Catrine Thorstensen

Feb 3, 2011


Feb 27, 2011

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Torgeir Husevaag and Catrine Thorstensen show separate works under a common title. "Threat image" is again the theme of several of the new projects.

It can be threat images with emphasis on threat , the immediate sudden threats that can be protected against with surveillance and security measures, or the more long-term vague ones, be they man-made, media-created, real or imagined. It can be threat images with print on images , such as puns, paradox, or investigations of visual possibilities.

In ink drawings and digital prints, Husevaag continues his work with subjective infographics (how quantities of information can be given a legible visual form). For example, he has mapped and analyzed the location of all manhole covers in the center of Oslo, with a view to future state visits. Before Obama's visit to Norway, all manhole covers along his route were welded again... Furthermore, the data storage directive gets a taste of its own medicine, and the natural consequence of the threat, flight, is devoted to two works in the form of detailed hand-drawn maps.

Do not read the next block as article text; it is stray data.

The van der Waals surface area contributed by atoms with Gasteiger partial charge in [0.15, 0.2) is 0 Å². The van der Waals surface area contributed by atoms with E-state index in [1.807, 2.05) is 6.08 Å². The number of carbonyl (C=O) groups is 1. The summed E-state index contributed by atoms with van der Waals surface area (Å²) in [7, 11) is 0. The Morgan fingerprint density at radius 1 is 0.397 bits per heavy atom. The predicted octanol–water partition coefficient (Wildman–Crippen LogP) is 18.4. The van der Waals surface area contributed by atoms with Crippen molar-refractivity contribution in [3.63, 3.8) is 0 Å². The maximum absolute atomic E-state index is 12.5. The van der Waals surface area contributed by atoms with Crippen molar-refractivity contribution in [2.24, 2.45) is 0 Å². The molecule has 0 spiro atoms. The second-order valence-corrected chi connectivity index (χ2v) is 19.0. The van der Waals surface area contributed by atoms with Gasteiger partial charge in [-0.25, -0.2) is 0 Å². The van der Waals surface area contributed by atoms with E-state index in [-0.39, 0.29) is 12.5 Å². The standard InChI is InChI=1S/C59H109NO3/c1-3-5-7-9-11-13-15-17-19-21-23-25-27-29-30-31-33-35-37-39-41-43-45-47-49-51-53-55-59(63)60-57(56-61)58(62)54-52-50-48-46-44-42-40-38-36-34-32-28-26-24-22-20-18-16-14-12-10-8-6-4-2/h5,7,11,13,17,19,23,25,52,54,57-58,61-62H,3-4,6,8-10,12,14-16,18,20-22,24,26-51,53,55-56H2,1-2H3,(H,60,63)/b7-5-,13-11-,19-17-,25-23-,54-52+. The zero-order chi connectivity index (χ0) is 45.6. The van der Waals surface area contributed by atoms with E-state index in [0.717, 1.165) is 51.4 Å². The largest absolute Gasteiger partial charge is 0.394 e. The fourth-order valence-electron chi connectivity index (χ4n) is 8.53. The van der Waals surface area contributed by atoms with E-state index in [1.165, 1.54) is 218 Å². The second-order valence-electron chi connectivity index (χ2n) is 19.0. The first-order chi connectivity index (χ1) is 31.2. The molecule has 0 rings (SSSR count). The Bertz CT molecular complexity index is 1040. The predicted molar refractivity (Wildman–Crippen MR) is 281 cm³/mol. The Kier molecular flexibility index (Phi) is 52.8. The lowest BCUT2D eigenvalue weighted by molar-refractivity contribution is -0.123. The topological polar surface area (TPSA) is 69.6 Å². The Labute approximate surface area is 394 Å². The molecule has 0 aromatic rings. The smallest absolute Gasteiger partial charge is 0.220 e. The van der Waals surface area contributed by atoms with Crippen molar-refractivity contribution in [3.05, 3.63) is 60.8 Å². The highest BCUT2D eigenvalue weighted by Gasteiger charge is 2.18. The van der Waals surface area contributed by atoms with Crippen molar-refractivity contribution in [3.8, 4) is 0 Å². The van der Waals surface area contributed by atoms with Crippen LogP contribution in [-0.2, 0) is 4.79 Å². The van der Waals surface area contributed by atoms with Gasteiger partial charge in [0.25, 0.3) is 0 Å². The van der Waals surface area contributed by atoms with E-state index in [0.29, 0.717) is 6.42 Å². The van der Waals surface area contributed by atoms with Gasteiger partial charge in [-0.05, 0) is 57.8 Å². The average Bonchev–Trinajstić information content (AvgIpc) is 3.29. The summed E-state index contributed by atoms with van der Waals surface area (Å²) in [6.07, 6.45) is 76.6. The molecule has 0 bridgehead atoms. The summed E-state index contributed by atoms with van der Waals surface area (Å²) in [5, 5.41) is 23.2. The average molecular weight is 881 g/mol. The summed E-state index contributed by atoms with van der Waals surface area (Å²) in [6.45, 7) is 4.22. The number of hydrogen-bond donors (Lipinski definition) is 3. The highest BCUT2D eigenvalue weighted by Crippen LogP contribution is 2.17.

Thorstensen works with metaphors, archetypes and well-known objects that are examined and transformed. The exhibition shows works related to myths about the bird as a harbinger of upcoming events. Two meticulous colored pencil drawings of bird skulls appear as ambiguous emblems or symbols, while the video "White Raven Black Swan" deals with these two birds in opposite color costumes, both used as images of the unexpected. She also shows the animation "Gasp!", which is based on a statement from an acquaintance, about the slightly clammy feeling that the air you breathe has also been inside other bodies that are in the same room.

In addition, the artists present an Artistbook they have created together. It is the result of a joint residency in Reykjavik in June 2010, and consists of small and large projects, photographs, the cartoon "Fiinbeck's Saga", concept sketches and montages. Everything has (to varying degrees) a connection to Iceland.

The works in the book and in the gallery complement and deepen each other.

Torgeir Husevaag graduated from the Norwegian Academy of Fine Arts, Oslo in 2000, Catrine Thorstensen from SHKS in 2001. Both live and work in Oslo.